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With blended families and de facto relationships becoming the norm, you may need to consider how to protect your assets or your children’s inheritances.
Older couples, in particular, may need to consider their futures not only for Wills and Estate matters but also as a result of involuntary separation to enable you to stay in your home if your partner has been placed into care and is no longer competent to make decisions.
Arrangements can be put in place now to allow for those types of contingencies later, to give you peace of mind.
It will be important to talk to your lawyer firstly about what your plans for your assets are.
Asset Protection And Family And Relationships Law
Understanding how a family law property division works will help you plan for the future and give you the information you need before taking big financial steps with a partner, like buying a house.
If you are planning on moving in with a partner, having a partner move in with you, buying a house with a partner, or planning on making substantial financial contributions to a partner’s asset, it will be important to obtain legal advice about your interests and your partner’s interests in these assets moving forward.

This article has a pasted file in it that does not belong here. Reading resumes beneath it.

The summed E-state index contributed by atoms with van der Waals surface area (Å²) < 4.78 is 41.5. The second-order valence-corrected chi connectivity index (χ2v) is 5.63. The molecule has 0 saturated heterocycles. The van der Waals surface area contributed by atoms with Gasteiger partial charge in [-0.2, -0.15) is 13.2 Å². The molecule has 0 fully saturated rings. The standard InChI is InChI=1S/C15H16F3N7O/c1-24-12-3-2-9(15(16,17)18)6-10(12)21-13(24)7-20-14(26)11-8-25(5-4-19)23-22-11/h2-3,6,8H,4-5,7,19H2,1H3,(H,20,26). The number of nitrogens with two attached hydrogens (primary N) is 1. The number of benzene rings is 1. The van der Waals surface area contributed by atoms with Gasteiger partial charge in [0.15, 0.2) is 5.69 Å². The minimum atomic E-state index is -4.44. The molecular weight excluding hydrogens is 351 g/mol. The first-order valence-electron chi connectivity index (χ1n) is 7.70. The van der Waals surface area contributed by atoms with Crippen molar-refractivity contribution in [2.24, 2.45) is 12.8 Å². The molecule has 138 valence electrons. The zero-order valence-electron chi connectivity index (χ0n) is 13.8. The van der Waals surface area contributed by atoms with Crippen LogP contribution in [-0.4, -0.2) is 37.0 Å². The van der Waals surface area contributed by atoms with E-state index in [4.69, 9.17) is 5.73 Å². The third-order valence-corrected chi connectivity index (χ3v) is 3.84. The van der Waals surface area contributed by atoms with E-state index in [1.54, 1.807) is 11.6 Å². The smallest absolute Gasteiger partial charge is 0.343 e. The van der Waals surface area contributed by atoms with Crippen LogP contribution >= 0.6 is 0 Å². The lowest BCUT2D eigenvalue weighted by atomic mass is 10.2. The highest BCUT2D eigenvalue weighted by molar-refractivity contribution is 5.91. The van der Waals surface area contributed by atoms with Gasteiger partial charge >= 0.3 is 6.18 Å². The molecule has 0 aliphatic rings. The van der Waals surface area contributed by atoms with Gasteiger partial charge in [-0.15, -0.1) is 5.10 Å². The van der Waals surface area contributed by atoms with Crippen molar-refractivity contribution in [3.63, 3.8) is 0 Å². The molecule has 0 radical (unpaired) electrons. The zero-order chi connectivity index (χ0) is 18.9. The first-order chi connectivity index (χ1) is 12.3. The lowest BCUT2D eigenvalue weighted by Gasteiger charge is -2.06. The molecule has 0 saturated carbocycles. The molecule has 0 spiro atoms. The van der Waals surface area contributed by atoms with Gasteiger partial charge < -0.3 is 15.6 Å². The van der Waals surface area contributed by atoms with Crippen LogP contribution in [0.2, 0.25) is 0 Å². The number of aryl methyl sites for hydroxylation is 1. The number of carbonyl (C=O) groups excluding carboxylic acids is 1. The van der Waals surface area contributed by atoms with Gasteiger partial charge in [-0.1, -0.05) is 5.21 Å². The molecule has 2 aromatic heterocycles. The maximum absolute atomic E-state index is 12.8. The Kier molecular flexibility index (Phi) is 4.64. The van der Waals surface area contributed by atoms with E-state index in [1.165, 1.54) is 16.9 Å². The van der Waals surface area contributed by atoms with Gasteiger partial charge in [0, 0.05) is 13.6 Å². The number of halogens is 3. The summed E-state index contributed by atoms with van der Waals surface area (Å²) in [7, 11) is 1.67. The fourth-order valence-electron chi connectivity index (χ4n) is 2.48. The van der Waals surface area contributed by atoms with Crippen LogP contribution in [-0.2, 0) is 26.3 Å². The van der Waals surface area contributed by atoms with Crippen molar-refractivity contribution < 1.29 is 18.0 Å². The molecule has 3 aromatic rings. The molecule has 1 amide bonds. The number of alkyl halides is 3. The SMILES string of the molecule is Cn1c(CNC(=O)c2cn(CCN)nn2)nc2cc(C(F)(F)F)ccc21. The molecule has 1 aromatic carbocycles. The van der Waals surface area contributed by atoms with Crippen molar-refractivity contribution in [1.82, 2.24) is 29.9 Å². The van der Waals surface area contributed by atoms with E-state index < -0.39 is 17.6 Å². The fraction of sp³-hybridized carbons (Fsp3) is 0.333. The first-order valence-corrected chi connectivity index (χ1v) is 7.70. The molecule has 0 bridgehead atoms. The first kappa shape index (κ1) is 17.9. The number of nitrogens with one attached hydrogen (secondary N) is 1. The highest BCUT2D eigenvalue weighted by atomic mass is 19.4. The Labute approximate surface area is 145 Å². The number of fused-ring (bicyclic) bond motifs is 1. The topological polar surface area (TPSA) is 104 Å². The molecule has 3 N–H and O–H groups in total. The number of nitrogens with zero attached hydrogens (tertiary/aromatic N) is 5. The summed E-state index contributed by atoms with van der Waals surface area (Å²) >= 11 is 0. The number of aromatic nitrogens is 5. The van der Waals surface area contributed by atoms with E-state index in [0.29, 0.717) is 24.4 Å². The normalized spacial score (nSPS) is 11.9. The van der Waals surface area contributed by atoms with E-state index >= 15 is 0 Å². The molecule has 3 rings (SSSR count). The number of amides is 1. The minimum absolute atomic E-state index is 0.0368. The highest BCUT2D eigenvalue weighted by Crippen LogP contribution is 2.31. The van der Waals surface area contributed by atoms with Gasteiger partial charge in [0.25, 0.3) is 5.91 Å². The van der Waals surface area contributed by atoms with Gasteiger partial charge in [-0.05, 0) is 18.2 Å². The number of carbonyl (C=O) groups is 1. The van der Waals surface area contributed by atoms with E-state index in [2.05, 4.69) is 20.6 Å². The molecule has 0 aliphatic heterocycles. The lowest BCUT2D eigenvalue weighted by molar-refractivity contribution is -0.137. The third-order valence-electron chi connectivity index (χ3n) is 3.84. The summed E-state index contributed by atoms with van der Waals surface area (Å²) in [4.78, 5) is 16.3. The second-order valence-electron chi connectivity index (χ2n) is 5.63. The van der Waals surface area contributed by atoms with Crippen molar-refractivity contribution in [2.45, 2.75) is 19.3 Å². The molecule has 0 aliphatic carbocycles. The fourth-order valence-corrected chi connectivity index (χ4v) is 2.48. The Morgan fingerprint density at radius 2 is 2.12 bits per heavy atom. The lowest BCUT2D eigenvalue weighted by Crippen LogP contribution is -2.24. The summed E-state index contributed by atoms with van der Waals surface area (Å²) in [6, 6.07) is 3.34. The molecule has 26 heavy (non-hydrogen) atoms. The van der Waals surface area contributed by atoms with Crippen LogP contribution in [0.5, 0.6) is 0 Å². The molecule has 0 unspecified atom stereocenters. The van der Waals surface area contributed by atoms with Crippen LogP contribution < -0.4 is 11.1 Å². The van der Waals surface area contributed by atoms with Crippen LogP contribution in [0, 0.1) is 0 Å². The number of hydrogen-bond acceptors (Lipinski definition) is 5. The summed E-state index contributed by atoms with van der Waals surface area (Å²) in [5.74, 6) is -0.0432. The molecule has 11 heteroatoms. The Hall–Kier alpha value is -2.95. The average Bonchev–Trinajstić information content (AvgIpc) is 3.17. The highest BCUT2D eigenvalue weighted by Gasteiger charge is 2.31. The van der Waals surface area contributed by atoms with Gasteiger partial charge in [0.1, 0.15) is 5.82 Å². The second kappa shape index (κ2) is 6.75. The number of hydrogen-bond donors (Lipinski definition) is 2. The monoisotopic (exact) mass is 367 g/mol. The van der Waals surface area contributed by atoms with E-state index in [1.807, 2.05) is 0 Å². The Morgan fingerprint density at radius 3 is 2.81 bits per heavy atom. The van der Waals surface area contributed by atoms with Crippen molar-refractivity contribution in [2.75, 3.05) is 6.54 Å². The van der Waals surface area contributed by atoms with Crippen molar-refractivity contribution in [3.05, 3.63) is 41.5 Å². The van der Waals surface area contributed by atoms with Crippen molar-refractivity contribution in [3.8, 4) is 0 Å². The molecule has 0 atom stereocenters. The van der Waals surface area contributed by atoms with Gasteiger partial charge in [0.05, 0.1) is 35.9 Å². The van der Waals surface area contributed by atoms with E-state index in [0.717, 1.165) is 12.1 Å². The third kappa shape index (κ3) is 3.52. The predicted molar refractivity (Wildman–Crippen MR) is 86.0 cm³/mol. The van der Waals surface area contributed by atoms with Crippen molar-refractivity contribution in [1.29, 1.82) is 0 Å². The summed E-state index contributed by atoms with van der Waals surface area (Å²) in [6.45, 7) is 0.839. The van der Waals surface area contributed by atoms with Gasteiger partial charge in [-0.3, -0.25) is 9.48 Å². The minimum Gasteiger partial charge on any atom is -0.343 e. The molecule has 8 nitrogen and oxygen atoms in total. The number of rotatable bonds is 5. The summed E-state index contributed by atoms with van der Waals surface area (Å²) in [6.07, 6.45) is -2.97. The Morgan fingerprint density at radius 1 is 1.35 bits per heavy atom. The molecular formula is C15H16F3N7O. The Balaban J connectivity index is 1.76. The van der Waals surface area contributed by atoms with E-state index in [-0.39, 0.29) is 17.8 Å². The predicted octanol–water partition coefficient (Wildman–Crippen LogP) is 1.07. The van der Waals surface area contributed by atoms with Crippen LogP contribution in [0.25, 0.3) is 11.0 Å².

Often, people who buy a house together assume that it will be divided 50/50 if they separate. However, this is not necessarily the case. Having knowledge of when the family law act covers your circumstances and how it divides assets will help you put plans in place for your future and protect yourself from any risk.
Asset Protection And Wills And Estates Law
Further understanding how assets are held and distributed will be important to discuss with your lawyer so that you can make proper arrangements to ensure they are passed down the way you want them to be.
It may be surprising to learn that a Will does not cover all assets belonging to you. Depending on how your assets are held (i.e. is your house in your name, in joint names with someone else, or is it an asset of a company or trust?) will affect how they are passed down to your dependents or loved ones.
If you have children from different relationships or different ages, your obligations to them may differ.
Further, if you have superannuation, you will need to put arrangements in place to ensure it is passed down the way you want it to be.
Depending on your particular circumstances, we recommend obtaining advice from both a family and relationships lawyer and a wills and estates lawyer about your assets, so that you can get the most comprehensive advice about protecting your assets for the future.